5:28 PM
Mar 30, 2017
 |  BC Innovations  |  Targets & Mechanisms

Cells on the rise

AACR by the numbers: abstracts by targets, indications, modalities, cell types

Editor's Note: This article was updated on Apr 07, 2017 at 12:24 PM PDT

This year’s meeting of the American Association for Cancer Research (AACR) will keep the spotlight on immuno-oncology, where preclinical science is continuing to expand the use of different types of innate and adaptive immune cells in a range of different cancers. Other highlights include a rising profile of ovarian cancer and at least 21 new targets covering DNA damage repair or pathways of cancer metabolism.

BioCentury’s second annual analysis of the almost 6,000 AACR abstracts recapitulates several of the themes from last year, showing a steady growth in cancer immunotherapy against a backdrop of decades-old targets that still occupy, at least numerically, a dominant position.

The meeting takes place on April 1-5 in Washington, D.C., and represents one of the biggest collections of preclinical cancer research. Its abstracts, released one month ago, provide a snapshot of the state of cancer research and trends in the field.

Across indications and targets, the bulk of the activity is in areas already well represented in clinical development. Three of the top cancers studied - breast, lung and prostate - each have dozens of compounds in clinical development, according to BioCentury’s BCIQ database. (see “Top Indications at AACR 2017”).

Figure: Top indications at AACR 2017

Breast cancer, featuring in about 1,200 abstracts for the American Association for Cancer Research (AACR) annual meeting next week, continues to be the biggest focus in preclinical cancer research, trailed distantly by lung, colorectal and prostate cancer. Abstracts mentioning brain or ovarian cancer increased significantly over 2016, while only leukemia and skin cancer saw fewer mentions than last year. Although year-on-year the proportion of most subtypes remained consistent within each cancer type, pancreatic ductal adenocarcinoma (PDAC) grew to account for 43% of all pancreatic cancer mentions. Lymphoma includes both Hodgkin’s disease and non-Hodgkin’s lymphoma (NHL), with T cell lymphoma, B cell lymphoma, follicular lymphoma and mantle cell lymphoma (MCL) categorized as NHL subtypes and cutaneous T cell lymphoma (CTCL) categorized as a subtype of T cell lymphoma. The chart depicts 13 cancer types that are mentioned in 100 abstracts or more, broken down by cancer subtype. “Unspecified subtype” includes the number of abstracts that did not fall into the selected categories. Source: AACR abstracts (as of March 2, 2017)

However, the spread largely reflects the distribution of NIH funding, which is weighted to the same top cancer indications.

In the last three years, breast cancer funding far outstripped other cancers, with an annual average of $685 million - about twice the funding of any other type. Most of the other top indications received about $300 million per year (see “NIH Funding for Cancer”).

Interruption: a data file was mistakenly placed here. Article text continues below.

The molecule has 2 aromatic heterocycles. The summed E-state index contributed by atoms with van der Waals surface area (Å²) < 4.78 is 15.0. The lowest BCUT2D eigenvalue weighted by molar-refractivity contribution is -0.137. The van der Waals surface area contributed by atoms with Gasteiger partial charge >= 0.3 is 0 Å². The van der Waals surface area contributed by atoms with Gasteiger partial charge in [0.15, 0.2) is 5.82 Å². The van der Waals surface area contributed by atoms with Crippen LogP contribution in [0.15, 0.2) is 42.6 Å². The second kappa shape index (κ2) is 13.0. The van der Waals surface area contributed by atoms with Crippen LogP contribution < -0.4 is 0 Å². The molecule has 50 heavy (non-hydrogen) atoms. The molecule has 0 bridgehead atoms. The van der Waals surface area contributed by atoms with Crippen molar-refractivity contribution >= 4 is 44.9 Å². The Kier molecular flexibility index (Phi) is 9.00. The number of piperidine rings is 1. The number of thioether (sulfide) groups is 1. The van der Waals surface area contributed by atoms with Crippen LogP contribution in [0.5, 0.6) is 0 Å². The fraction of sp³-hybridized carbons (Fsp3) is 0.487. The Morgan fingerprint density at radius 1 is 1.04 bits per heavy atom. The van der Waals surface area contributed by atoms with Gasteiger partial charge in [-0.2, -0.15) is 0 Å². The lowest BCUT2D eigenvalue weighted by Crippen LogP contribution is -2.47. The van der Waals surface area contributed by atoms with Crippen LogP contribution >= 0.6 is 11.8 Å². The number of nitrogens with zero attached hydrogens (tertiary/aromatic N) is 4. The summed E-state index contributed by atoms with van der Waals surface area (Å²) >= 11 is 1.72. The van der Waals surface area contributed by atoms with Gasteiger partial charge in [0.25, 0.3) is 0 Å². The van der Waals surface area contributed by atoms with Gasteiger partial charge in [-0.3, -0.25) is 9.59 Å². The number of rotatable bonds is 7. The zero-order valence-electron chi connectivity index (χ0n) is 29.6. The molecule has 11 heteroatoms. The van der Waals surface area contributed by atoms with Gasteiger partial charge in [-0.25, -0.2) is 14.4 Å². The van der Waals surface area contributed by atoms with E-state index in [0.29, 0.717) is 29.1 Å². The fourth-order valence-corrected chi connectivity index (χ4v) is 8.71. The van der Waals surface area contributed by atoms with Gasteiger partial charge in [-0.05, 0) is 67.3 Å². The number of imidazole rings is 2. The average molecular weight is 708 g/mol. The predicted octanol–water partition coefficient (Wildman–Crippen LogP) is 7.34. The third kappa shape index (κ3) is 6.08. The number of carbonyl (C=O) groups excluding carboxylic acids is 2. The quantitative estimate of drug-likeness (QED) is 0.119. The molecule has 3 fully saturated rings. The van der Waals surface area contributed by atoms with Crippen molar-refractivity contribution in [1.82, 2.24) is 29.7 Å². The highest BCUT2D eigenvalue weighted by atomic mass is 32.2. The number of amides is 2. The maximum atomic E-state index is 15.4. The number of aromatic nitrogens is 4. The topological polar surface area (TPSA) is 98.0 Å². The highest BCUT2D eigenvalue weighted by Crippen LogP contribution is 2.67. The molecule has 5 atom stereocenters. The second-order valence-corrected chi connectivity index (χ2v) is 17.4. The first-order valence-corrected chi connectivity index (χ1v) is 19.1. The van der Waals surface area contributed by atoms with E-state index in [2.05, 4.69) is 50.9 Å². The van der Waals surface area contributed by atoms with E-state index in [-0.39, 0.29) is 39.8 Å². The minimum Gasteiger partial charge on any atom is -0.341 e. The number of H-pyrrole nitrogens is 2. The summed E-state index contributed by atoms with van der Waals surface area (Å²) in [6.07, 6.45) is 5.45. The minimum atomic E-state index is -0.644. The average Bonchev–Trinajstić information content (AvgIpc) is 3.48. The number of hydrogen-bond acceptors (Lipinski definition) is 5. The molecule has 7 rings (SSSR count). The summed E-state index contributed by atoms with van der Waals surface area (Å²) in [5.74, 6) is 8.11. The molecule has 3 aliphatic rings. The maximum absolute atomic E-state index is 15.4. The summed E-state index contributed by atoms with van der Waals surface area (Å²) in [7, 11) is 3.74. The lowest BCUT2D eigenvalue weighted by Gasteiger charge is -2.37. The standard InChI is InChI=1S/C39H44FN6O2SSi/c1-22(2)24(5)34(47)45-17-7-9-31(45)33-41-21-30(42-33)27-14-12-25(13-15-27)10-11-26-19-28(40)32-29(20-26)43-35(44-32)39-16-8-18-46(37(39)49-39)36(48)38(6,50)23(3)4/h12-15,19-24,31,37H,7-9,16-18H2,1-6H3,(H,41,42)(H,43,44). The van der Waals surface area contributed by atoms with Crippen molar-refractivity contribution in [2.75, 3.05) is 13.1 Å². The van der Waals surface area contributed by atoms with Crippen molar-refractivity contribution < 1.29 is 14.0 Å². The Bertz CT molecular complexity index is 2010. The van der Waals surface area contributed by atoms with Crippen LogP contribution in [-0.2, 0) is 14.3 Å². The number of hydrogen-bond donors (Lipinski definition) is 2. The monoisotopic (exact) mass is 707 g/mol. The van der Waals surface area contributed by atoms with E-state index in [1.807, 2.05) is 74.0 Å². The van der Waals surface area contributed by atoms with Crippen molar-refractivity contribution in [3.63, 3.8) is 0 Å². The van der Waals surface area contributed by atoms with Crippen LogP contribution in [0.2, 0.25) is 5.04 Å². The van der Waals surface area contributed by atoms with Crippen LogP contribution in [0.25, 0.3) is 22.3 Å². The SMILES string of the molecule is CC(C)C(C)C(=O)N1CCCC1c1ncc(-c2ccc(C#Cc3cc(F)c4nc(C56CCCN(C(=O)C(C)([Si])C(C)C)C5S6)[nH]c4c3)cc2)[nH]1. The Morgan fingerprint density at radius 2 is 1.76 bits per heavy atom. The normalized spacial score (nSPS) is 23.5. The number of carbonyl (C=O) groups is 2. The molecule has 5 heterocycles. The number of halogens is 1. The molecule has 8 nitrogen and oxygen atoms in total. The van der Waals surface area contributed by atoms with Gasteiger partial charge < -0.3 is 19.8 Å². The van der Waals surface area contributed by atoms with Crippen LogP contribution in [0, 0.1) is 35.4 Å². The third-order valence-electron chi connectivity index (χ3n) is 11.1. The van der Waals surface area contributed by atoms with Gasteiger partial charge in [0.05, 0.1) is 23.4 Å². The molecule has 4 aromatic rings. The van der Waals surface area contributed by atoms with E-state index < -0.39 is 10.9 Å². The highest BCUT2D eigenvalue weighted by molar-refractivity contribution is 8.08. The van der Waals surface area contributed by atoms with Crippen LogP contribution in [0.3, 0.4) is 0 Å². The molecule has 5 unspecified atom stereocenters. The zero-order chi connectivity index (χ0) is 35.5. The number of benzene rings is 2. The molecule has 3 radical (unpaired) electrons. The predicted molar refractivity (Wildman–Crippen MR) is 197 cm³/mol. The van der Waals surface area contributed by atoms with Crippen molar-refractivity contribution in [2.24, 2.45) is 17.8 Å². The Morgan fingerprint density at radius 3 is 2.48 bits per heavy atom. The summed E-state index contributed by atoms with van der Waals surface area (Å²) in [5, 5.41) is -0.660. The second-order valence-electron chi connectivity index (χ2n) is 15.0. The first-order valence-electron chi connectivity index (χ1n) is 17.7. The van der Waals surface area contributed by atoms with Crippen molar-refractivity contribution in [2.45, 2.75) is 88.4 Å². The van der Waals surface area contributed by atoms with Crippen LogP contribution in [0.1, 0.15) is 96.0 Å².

Table: NIH funding for cancer

The number of preclinical cancer abstracts presented at the American Association for Cancer Research (AACR)’s annual meeting mostly mirrors the level of NIH funding for each cancer type. Between 2014 and 2016, breast cancer received the largest allocation from the NIH budget of all cancer types. Lung cancer, which has a lower prevalence but much greater mortality, received less than half as much, but was the second highest funded type. NIH funding for leukemia includes Hodgkin’s disease, but the prevalence and mortality figures do not incorporate the Hodgkin’s disease figures. In addition to the figures shown, NIH also allocated almost $5.5 billion to unspecified cancers annually. Source: NIH

Cancer typeAverage annual NIH funding (2014-2016)U.S. Mortality (2014)2014 U.S. Prevalence (standard error)
Breast cancer$685 million50,4271.4% (0.08%)
Lung cancer$322 million164,8820.3% (0.03%)
Brain cancer$299 million16,3580.1% (0.02%)
Lymphoma$282 million26,4500.3% (0.04%)
Prostate cancer$280 million39,6242.0% (0.14%)
Pancreatic cancer$159 million42,215Unavailable
Leukemia (childhood)$140 millionUnavailableUnavailable
Ovarian cancer$124 million15,2360.4% (0.07%)
Liver cancer$83 million26,7940.1% (0.02%)

One standout is ovarian cancer, which received an average of $123 million per year from NIH, the least of the top cancers. Ovarian cancer jumped from eighth position in the 2016 AACR abstracts to sixth position this year, and seven of the new targets - identified in four abstracts - were in cell lines and animal models of ovarian cancer (see “Novel Cancer Targets at AACR 2017”).

Table: Novel Cancer Targets at AACR 2017

Select new targets in cancer presented at the 2017 American Association for Cancer Research (AACR) annual...

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